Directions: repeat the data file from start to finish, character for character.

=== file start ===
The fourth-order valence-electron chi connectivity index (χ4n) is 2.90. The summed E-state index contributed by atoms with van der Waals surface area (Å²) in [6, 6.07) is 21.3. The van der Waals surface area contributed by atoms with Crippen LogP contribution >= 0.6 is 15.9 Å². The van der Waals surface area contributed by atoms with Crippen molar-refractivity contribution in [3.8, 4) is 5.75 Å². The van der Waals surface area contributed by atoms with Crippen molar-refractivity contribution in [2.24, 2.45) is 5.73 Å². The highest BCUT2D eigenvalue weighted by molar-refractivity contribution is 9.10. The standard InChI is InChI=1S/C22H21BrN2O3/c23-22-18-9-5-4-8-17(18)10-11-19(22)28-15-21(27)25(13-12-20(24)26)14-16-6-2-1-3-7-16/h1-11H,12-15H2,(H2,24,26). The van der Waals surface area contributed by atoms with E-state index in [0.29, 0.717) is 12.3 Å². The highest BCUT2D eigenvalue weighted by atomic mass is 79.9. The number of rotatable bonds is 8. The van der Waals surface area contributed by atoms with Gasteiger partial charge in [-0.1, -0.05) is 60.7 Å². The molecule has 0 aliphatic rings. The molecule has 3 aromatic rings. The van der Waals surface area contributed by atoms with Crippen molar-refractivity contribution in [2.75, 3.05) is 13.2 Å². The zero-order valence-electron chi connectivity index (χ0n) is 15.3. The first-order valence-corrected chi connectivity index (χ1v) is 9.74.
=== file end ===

The fourth-order valence-electron chi connectivity index (χ4n) is 2.90. The summed E-state index contributed by atoms with van der Waals surface area (Å²) in [6, 6.07) is 21.3. The van der Waals surface area contributed by atoms with Crippen LogP contribution >= 0.6 is 15.9 Å². The van der Waals surface area contributed by atoms with Crippen molar-refractivity contribution in [3.8, 4) is 5.75 Å². The van der Waals surface area contributed by atoms with Crippen molar-refractivity contribution in [2.24, 2.45) is 5.73 Å². The highest BCUT2D eigenvalue weighted by molar-refractivity contribution is 9.10. The standard InChI is InChI=1S/C22H21BrN2O3/c23-22-18-9-5-4-8-17(18)10-11-19(22)28-15-21(27)25(13-12-20(24)26)14-16-6-2-1-3-7-16/h1-11H,12-15H2,(H2,24,26). The van der Waals surface area contributed by atoms with E-state index in [0.29, 0.717) is 12.3 Å². The highest BCUT2D eigenvalue weighted by atomic mass is 79.9. The number of rotatable bonds is 8. The van der Waals surface area contributed by atoms with Gasteiger partial charge in [-0.1, -0.05) is 60.7 Å². The molecule has 0 aliphatic rings. The molecule has 3 aromatic rings. The van der Waals surface area contributed by atoms with Crippen molar-refractivity contribution in [2.75, 3.05) is 13.2 Å². The zero-order valence-electron chi connectivity index (χ0n) is 15.3. The first-order valence-corrected chi connectivity index (χ1v) is 9.74.